The Lofty Chronicles: 4

This continues an ongoing series of posts about a young girl growing up
and pursuing child-led learning at Light Morning. The series begins here.

Gifts and Abilities

A Small Space (Friday, 12 July 1991) It’s close to suppertime and we’re nearing the end of a long day. As we pick up the community shelter’s living room, Lauren’s in a rambunctious mood. Joyce finally says, “This is too small a space for hopscotch or for jump-rope…”

“Or for sermons!” Lauren adds, deftly finishing Joyce’s sentence for her.

We all laugh. Even Joyce has the grace to grin.

Continue reading The Lofty Chronicles: 4

The Lofty Chronicles: 3

This continues an ongoing series of posts about a young girl growing up
and pursuing child-led learning at Light Morning. The series begins here.

Lofty Brown

Lauren at the treadle sewing machine

Lauren’s Stories (Monday, 1 April 1991) It occurs to me to list the books we’ve been reading aloud in the evenings before bedtime over the past several years. Joyce and I have enjoyed this ritual for most of our married life, but the following books are the ones we’ve shared with Lauren since she first started paying attention to the stories when she was three. Now she’s about to turn seven.

Humans have an innate need for stories. Radio and television meet much of this need currently. But since Joyce and I have never had a TV, we resorted to the intermediate technology of books. Prior to literacy was the long and arguably richer oral tradition of storytelling.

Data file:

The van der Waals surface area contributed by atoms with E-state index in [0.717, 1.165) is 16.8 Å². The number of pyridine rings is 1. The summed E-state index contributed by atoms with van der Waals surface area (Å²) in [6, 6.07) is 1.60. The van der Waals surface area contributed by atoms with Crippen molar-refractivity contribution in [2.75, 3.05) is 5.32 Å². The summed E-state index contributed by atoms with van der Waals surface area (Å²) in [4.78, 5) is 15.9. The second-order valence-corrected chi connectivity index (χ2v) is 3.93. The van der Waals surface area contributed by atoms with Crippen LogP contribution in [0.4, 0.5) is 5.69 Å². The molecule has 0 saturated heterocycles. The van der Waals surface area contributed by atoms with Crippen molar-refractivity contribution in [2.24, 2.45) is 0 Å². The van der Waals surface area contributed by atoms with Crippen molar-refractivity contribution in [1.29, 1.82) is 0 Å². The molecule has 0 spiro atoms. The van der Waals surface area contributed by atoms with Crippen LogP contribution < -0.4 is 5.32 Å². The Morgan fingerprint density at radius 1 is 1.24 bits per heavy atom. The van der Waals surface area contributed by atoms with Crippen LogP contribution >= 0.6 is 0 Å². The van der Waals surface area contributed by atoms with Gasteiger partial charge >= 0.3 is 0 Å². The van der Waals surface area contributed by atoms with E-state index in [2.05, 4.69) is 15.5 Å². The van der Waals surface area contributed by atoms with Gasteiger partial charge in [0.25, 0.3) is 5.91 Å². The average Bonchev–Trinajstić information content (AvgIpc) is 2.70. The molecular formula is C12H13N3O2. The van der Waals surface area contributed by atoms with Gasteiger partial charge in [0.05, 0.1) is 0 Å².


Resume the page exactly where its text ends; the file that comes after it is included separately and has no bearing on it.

Continue reading The Lofty Chronicles: 3

The Lofty Chronicles: 2

This continues an ongoing series of posts about a young girl growing up
and pursuing child-led learning at Light Morning. The series begins here.

Just For the Joy of It

The Light Morning family. Harvest time 1990.

What If I Were the Only Adult? (Saturday, 10 November 1990) Sometimes I get haunting glimpses of what it must be like to walk through the Light Morning lifestyle in Lauren’s shoes. It’s clearly a magical place to grow up, but Lauren is the only child here. What if I were the lone adult living with five or six children? What if it were their interests, needs,and priorities that mostly dictated what I could or couldn’t do, and when I could occasionally go to visit other adults?

It’s a humbling empathy that permits a parental oppressor, however well-intentioned, to perceive the world-view of the oppressed.

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The Lofty Chronicles: 1

Saying Goodbye to Early Childhood

The Lofty Chronicles grew out of a daily journal that I kept for several years during the early 1990’s. Many of its entries were about our daughter, Lauren. She turned six in 1990 and soon asked us to call her Lofty. Since she was the first grandchild on either side of the family, her geographically distant grandparents, aunts, and uncles were especially eager to hear what she was up to. So I volunteered to send them selected passages from my journal each season. I also sensed that a grownup Lauren may one day become curious about her roots.

The reason for posting those long ago journal entries here on Light Morning’s website is that peeking through the day-to-day concerns, wonders, and routines of parenting is a startlingly intimate view of the three core values of this community: living close to the Earth, in a new kind of family, and sharing a transformational journey. These foundational values have already been explored here. In The Lofty Chronicles, however, they come to life in a viscerally specific way.